IAS Gyan

Daily News Analysis


25th November, 2023 Health


Copyright infringement not intended

Picture Courtesy: economictimes.indiatimes.com

Context: A study from the University of Manchester has found that people from deprived backgrounds, those with existing health conditions, and those with learning disabilities are at a much higher risk of dying from sepsis.


  • The study from the University of Manchester highlights the significant impact of social and health disparities on the risk of sepsis-related mortality.

Key points from the Study

  • Socioeconomic Disparities: Individuals from more deprived socioeconomic backgrounds are found to be twice as likely to die from sepsis within 30 days. This emphasizes the importance of addressing social determinants of health in sepsis prevention and treatment.
  • Vulnerable Populations: The study identifies specific groups with higher vulnerability to sepsis:
    • People with learning disabilities are almost four times more likely to develop sepsis.
    • Individuals with liver disease have about three times greater risk.
    • Patients with stage 5 chronic kidney disease have more than six times the risk.
    • Those with cancer, brain disease, immunosuppressive conditions, and those who have received multiple courses of antibiotics are also at higher risk.
  • Awareness and Diagnosis Challenges: The study emphasizes the challenges in diagnosing sepsis, particularly as its symptoms may overlap with other illnesses. This highlights the need for increased awareness among healthcare professionals to ensure early diagnosis and treatment.
  • Antibiotic Use: The researchers note a correlation between exposure to multiple courses of antibiotics and an increased risk of sepsis. The reasons for this association are not fully understood, but potential factors include adverse effects on gut bacteria, increased susceptibility to infection, or underlying differences in immune status or comorbidities.
  • NHS Challenges: The study comes in the context of challenges within the National Health Service (NHS), including delays in diagnosing and treating sepsis, poor communication, and missed opportunities for follow-up care. The NHS has been urged to improve sepsis awareness and response.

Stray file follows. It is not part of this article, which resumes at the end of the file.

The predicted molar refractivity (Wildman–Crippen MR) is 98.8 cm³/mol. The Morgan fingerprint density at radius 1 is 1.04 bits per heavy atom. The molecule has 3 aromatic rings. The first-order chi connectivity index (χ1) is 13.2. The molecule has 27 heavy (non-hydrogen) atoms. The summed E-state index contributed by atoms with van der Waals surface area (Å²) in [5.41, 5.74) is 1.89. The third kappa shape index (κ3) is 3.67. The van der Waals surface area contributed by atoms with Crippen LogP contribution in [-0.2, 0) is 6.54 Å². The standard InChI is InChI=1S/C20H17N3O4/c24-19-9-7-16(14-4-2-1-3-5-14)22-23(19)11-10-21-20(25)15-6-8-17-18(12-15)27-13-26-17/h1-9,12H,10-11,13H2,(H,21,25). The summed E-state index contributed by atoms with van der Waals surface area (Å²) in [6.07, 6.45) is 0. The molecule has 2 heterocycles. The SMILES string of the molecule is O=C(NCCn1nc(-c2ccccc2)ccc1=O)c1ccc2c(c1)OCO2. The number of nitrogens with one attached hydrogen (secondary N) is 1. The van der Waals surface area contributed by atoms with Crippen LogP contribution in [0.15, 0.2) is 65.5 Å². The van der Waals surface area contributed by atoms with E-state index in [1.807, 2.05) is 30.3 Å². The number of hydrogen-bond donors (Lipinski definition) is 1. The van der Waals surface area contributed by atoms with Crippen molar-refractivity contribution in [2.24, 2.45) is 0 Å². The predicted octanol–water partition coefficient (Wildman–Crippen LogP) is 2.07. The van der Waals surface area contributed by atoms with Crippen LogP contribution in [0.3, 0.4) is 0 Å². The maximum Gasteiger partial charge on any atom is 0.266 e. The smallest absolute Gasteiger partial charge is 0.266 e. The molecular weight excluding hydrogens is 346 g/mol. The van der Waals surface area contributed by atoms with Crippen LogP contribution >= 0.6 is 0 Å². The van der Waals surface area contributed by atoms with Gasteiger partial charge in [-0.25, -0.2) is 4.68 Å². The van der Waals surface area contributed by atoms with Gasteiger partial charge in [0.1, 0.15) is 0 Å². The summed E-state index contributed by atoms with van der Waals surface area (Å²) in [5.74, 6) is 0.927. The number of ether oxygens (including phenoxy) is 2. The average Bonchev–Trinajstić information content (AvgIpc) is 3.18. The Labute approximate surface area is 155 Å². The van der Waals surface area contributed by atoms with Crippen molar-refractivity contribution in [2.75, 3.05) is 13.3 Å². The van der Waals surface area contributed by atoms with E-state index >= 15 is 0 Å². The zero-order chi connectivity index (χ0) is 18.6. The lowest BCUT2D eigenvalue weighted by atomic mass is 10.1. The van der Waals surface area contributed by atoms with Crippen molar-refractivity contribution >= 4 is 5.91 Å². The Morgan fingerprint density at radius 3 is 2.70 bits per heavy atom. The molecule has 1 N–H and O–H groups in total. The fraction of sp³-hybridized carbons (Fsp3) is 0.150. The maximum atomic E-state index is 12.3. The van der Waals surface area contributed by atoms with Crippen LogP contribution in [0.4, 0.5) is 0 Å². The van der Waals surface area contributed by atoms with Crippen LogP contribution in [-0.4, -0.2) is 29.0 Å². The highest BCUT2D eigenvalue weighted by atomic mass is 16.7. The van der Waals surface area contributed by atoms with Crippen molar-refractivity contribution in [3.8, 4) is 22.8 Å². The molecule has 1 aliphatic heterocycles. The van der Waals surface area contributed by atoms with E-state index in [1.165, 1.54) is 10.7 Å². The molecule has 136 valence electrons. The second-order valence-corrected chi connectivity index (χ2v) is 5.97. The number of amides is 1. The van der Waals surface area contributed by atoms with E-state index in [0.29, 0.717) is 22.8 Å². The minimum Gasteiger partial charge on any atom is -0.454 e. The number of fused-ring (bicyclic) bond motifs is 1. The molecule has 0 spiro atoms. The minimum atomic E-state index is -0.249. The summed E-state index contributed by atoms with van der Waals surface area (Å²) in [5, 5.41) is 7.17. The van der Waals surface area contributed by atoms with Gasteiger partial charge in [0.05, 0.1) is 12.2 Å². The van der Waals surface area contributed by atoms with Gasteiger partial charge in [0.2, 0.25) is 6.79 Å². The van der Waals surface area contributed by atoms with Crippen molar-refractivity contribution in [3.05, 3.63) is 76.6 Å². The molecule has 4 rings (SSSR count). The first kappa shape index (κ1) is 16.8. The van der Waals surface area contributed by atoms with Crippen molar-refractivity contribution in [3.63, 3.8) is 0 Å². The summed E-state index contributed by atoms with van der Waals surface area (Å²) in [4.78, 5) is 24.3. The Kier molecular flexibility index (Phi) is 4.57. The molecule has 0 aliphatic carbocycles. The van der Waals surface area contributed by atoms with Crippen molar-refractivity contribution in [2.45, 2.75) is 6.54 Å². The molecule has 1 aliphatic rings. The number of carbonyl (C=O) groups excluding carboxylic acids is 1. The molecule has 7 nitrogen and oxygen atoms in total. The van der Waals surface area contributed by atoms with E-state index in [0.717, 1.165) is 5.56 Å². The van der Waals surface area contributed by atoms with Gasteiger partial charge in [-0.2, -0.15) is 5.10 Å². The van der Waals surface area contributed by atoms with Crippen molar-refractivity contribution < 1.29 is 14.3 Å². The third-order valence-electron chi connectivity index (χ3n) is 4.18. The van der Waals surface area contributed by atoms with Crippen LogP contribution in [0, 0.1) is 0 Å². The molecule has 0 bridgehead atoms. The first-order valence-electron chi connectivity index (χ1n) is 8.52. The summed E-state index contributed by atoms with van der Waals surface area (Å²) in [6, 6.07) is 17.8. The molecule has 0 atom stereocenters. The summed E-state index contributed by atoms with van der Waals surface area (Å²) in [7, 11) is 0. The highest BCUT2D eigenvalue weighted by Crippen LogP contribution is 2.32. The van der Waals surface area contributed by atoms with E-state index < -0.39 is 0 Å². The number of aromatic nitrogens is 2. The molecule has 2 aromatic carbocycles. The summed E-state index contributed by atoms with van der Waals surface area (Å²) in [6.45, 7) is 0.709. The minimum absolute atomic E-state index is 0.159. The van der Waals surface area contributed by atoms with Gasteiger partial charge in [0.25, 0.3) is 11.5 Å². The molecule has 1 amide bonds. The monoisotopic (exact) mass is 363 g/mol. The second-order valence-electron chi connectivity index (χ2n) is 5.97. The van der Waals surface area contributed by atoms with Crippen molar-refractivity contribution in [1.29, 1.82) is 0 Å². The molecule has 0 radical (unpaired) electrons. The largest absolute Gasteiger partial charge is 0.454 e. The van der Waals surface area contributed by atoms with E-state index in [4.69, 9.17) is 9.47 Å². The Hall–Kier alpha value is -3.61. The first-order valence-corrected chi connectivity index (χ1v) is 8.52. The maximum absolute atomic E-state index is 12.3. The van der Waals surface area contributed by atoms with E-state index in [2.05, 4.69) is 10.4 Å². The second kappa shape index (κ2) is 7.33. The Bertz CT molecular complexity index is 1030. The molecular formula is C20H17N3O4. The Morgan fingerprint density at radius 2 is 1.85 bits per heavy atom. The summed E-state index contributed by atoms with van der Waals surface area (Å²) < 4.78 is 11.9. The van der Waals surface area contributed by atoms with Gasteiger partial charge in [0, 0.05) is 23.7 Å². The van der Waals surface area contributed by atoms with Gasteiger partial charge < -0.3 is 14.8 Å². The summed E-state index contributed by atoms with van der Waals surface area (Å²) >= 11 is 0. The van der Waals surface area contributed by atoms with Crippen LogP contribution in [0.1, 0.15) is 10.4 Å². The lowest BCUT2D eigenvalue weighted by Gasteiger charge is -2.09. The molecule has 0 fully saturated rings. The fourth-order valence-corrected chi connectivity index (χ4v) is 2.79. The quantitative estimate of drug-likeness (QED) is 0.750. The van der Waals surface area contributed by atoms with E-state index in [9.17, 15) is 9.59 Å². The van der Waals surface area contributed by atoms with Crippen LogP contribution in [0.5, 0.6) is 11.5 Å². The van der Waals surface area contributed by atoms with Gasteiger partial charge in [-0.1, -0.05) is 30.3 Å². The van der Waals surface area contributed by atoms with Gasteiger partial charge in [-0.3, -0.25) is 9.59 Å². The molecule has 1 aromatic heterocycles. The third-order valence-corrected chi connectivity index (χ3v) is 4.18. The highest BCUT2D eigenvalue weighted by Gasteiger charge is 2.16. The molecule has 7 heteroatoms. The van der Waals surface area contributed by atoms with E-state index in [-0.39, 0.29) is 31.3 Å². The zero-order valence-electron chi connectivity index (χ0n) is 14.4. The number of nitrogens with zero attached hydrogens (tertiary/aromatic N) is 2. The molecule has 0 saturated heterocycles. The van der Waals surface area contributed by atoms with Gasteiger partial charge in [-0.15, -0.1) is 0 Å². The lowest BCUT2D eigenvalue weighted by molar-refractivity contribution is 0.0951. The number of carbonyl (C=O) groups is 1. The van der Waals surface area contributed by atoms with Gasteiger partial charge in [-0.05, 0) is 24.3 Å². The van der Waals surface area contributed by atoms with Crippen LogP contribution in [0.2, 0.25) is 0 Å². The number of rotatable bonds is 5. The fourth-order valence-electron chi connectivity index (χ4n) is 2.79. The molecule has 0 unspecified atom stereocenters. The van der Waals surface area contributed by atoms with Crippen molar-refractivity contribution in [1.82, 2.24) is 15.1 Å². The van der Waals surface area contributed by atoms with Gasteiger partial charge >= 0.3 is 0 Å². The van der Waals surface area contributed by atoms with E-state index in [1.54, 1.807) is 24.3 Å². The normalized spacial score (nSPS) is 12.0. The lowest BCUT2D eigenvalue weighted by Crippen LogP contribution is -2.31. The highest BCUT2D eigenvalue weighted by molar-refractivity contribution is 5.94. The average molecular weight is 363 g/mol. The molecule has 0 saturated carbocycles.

• Call for Action: The study suggests that the findings should guide health professionals worldwide in diagnosing sepsis earlier and initiating treatment sooner. Understanding the social and health factors that contribute to sepsis risk can help address health inequalities.


  • Sepsis is a life-threatening condition that occurs when the body's response to an infection injures its tissues and organs. It can lead to shock, multiple organ failure, and death.
  • It is a serious medical condition that can be fatal. However, early diagnosis and treatment can improve the chances of survival.
  • It can be caused by any type of infection, including bacterial, viral, fungal, or parasitic infections. The most common infections that lead to sepsis are pneumonia, urinary tract infections, and skin infections.
  • Symptoms of sepsis can vary depending on the severity of the infection and the individual's overall health. Some common symptoms of sepsis include Fever, Rapid heart rate, Rapid breathing, Confusion, Disorientation, Skin rash, Low blood pressure, and Pain.

Risk factors for Sepsis

  • Weakened immune system: People with weakened immune systems, such as those with cancer, HIV/AIDS, or diabetes, are more likely to develop sepsis.
  • Young age: Children under the age of 1 year are at higher risk of sepsis.
  • Older age: Adults over the age of 65 are also at higher risk of sepsis.
  • Chronic illness: People with chronic illnesses, such as chronic obstructive pulmonary disease (COPD), kidney disease, or heart disease, are at higher risk of sepsis.

Diagnosis of sepsis

  • Diagnosing sepsis can be difficult because the symptoms can be similar to those of other illnesses.
  • Doctors will typically ask about medical history, perform a physical exam, and order laboratory tests.
  • Blood tests can measure levels of white blood cells, platelets, and other substances that can help to diagnose sepsis.

Treatment of sepsis

  • Treatment for sepsis depends on the severity of the infection and the individual's overall health.
  • Antibiotics are used to treat the infection that is causing sepsis.
  • Fluids are given to help maintain blood pressure and organ function.
  • Vasopressors are medications that help to constrict blood vessels and increase blood pressure.
  • Oxygen therapy is given to help improve oxygen levels in the blood.
  • Surgery may be needed to remove infected tissue or to drain an abscess.


  • The study underscores the importance of a holistic approach to sepsis prevention and treatment, taking into account socioeconomic factors, underlying health conditions, and potential implications of antibiotic use. It also emphasizes the need for improved awareness, diagnosis, and response within healthcare systems.


Q. How does the intersection of poverty and disease contribute to a cycle of vulnerability, and what are effective strategies to break this cycle and improve health outcomes in economically disadvantaged communities?